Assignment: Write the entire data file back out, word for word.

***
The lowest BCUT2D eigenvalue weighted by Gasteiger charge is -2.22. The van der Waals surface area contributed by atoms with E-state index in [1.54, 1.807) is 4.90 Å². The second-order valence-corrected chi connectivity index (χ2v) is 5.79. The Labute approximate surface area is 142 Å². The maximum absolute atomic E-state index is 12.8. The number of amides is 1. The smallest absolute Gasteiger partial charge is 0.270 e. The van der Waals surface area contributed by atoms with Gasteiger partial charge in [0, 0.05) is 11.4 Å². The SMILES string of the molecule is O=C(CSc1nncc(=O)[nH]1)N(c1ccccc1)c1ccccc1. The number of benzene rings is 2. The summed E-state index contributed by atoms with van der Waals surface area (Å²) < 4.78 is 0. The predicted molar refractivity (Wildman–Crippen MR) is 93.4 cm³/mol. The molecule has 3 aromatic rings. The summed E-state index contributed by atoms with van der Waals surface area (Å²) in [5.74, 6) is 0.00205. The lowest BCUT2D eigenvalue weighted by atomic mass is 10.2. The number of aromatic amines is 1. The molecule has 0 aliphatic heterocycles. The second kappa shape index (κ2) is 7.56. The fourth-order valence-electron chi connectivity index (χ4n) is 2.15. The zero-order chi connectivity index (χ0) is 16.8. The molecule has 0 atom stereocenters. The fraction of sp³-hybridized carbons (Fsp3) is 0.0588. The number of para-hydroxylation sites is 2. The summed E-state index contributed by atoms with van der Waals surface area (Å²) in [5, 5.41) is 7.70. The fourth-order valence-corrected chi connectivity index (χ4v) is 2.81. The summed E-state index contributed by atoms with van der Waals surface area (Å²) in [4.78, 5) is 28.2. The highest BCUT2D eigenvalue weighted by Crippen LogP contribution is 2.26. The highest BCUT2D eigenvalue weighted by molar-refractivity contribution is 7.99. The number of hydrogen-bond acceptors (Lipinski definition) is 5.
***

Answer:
The lowest BCUT2D eigenvalue weighted by Gasteiger charge is -2.22. The van der Waals surface area contributed by atoms with E-state index in [1.54, 1.807) is 4.90 Å². The second-order valence-corrected chi connectivity index (χ2v) is 5.79. The Labute approximate surface area is 142 Å². The maximum absolute atomic E-state index is 12.8. The number of amides is 1. The smallest absolute Gasteiger partial charge is 0.270 e. The van der Waals surface area contributed by atoms with Gasteiger partial charge in [0, 0.05) is 11.4 Å². The SMILES string of the molecule is O=C(CSc1nncc(=O)[nH]1)N(c1ccccc1)c1ccccc1. The number of benzene rings is 2. The summed E-state index contributed by atoms with van der Waals surface area (Å²) < 4.78 is 0. The predicted molar refractivity (Wildman–Crippen MR) is 93.4 cm³/mol. The molecule has 3 aromatic rings. The summed E-state index contributed by atoms with van der Waals surface area (Å²) in [5.74, 6) is 0.00205. The lowest BCUT2D eigenvalue weighted by atomic mass is 10.2. The number of aromatic amines is 1. The molecule has 0 aliphatic heterocycles. The second kappa shape index (κ2) is 7.56. The fourth-order valence-electron chi connectivity index (χ4n) is 2.15. The zero-order chi connectivity index (χ0) is 16.8. The molecule has 0 atom stereocenters. The fraction of sp³-hybridized carbons (Fsp3) is 0.0588. The number of para-hydroxylation sites is 2. The summed E-state index contributed by atoms with van der Waals surface area (Å²) in [5, 5.41) is 7.70. The fourth-order valence-corrected chi connectivity index (χ4v) is 2.81. The summed E-state index contributed by atoms with van der Waals surface area (Å²) in [4.78, 5) is 28.2. The highest BCUT2D eigenvalue weighted by Crippen LogP contribution is 2.26. The highest BCUT2D eigenvalue weighted by molar-refractivity contribution is 7.99. The number of hydrogen-bond acceptors (Lipinski definition) is 5.